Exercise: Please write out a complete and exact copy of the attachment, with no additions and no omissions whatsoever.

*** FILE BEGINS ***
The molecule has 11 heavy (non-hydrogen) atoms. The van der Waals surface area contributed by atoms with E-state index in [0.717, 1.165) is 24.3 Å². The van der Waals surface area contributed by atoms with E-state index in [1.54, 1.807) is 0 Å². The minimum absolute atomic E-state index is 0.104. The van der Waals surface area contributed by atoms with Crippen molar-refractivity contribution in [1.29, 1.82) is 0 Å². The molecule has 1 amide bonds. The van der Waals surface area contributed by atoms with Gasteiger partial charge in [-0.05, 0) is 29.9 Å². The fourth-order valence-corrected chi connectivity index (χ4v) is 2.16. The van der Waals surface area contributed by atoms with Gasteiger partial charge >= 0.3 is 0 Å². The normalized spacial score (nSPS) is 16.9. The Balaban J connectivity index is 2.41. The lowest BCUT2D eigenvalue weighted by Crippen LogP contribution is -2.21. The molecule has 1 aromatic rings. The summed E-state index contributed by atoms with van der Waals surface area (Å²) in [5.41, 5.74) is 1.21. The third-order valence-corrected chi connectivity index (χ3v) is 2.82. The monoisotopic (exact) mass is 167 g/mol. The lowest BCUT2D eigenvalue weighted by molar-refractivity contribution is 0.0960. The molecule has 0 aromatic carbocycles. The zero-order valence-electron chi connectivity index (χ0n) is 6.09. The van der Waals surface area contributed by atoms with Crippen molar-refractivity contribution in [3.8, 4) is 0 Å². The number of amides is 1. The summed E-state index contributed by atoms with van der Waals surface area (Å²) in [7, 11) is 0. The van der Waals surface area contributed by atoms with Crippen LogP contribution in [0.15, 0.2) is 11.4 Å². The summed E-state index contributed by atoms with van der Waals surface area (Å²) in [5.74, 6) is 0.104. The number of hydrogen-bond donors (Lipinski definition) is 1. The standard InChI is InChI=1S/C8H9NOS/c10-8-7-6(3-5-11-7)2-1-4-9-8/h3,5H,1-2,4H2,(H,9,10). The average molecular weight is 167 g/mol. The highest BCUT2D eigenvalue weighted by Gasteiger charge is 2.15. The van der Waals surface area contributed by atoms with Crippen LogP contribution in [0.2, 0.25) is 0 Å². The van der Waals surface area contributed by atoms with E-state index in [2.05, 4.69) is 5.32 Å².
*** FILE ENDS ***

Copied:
The molecule has 11 heavy (non-hydrogen) atoms. The van der Waals surface area contributed by atoms with E-state index in [0.717, 1.165) is 24.3 Å². The van der Waals surface area contributed by atoms with E-state index in [1.54, 1.807) is 0 Å². The minimum absolute atomic E-state index is 0.104. The van der Waals surface area contributed by atoms with Crippen molar-refractivity contribution in [1.29, 1.82) is 0 Å². The molecule has 1 amide bonds. The van der Waals surface area contributed by atoms with Gasteiger partial charge in [-0.05, 0) is 29.9 Å². The fourth-order valence-corrected chi connectivity index (χ4v) is 2.16. The van der Waals surface area contributed by atoms with Gasteiger partial charge >= 0.3 is 0 Å². The normalized spacial score (nSPS) is 16.9. The Balaban J connectivity index is 2.41. The lowest BCUT2D eigenvalue weighted by Crippen LogP contribution is -2.21. The molecule has 1 aromatic rings. The summed E-state index contributed by atoms with van der Waals surface area (Å²) in [5.41, 5.74) is 1.21. The third-order valence-corrected chi connectivity index (χ3v) is 2.82. The monoisotopic (exact) mass is 167 g/mol. The lowest BCUT2D eigenvalue weighted by molar-refractivity contribution is 0.0960. The molecule has 0 aromatic carbocycles. The zero-order valence-electron chi connectivity index (χ0n) is 6.09. The van der Waals surface area contributed by atoms with Crippen molar-refractivity contribution in [3.8, 4) is 0 Å². The number of amides is 1. The summed E-state index contributed by atoms with van der Waals surface area (Å²) in [7, 11) is 0. The van der Waals surface area contributed by atoms with Crippen LogP contribution in [0.15, 0.2) is 11.4 Å². The summed E-state index contributed by atoms with van der Waals surface area (Å²) in [5.74, 6) is 0.104. The number of hydrogen-bond donors (Lipinski definition) is 1. The standard InChI is InChI=1S/C8H9NOS/c10-8-7-6(3-5-11-7)2-1-4-9-8/h3,5H,1-2,4H2,(H,9,10). The average molecular weight is 167 g/mol. The highest BCUT2D eigenvalue weighted by Gasteiger charge is 2.15. The van der Waals surface area contributed by atoms with Crippen LogP contribution in [0.2, 0.25) is 0 Å². The van der Waals surface area contributed by atoms with E-state index in [2.05, 4.69) is 5.32 Å².